Package and Contents
DFI uses a single box design for the LANParty boards. Only the model name of the board is changed depending on what board is placed into the box. The box though is flashy and bright, so it's easy to spot in the local PC store.
On the back of the box, DFI gives you a general layout of the board and some of the features and a basic explanation of the overall feature pack of the board itself. This helps you decide if this is indeed the board for you.
Now we start to look at what DFI gives you in the box. First up you only get 4 SATA data cables, since the board support 8 all up, you will need to source 4 extra ones if you intend to use all 8. Also 2 power converter cables supporting 2 drives per cable, 4 total. This also means if you have 8 SATA drives you will need to source and extra 4 power ports. DFI uses a totally new port layout to its previous boards, so no matter what, you will need the I/O shield for this board.
For the parallel cables, DFI includes 2 IDE and 1 FDD cable. Theses have been factory rounded and sleeved in U.V reactive material, true to the "LANParty" name of the motherboard.
DFI has used this feature in the past, where the audio ports are placed on a separate daughter module that plugs onto a header on the board. This is supposed to work on the principal of keeping the audio modules off the board itself to promote better audio quality. We watched some DVD's and played some music just to see if there was any difference between the DFI board and our other baseline boards, we didn't notice any difference in audio quality. Simply put this is a novelty.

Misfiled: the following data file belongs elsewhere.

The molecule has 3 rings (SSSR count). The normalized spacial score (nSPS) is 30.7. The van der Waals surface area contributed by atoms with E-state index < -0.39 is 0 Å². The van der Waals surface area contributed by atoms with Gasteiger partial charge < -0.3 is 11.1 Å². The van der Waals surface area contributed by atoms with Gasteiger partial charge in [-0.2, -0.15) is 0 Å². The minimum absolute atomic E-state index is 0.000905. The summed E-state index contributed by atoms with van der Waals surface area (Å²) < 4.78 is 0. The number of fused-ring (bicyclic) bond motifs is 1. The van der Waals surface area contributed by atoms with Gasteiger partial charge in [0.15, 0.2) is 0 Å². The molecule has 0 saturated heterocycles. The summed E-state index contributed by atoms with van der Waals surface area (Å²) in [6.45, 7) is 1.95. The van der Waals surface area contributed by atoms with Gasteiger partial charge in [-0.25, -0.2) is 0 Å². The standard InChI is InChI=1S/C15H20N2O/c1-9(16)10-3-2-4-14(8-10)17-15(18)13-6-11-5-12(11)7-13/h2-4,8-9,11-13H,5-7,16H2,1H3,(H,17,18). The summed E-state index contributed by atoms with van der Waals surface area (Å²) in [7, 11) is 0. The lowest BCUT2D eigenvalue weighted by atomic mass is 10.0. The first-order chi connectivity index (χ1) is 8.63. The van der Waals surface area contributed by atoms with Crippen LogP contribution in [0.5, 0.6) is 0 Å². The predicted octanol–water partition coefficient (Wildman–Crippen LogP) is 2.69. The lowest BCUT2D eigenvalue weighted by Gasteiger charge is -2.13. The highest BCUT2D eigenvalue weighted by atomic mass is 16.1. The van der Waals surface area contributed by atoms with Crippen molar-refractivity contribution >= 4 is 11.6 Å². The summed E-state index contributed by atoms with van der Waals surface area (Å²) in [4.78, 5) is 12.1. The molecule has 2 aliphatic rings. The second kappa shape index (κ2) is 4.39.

DFI provides 2 separate manuals - the first one on the left is the user manual for the board itself with all the setup instructions and BIOS features the board support. The second is the info manual on how to install the external daughter module for the sound system.
Lastly on to driver support. DFI provides a single CD with all the Windows drivers as well as their own software bundle. The FDD that is included is for Windows installation. Since Windows XP, 2000 or the likes don't have the necessary drivers for the new SATA controllers used, when installing Windows you need to tell the installation what controller you are using.
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- Page 1 [Introduction]
- Page 2 [Specifications]
- Page 3 [The Box - Inside and Out]
- Page 4 [The Motherboard]
- Page 5 [Overclocking]
- Page 6 [Benchmarks - Test System Setup and Sandra]
- Page 7 [Benchmarks - PCMark05]
- Page 8 [Benchmarks - 3DMark03]
- Page 9 [Benchmarks - 3DMark05]
- Page 10 [Benchmarks - 3DMark06]
- Page 11 [Benchmarks - Doom 3]
- Page 12 [Benchmarks - Quake 4]
- Page 13 [Benchmarks - F.E.A.R.]
- Page 14 [Benchmarks - Far Cry]
- Page 15 [Final Thoughts]
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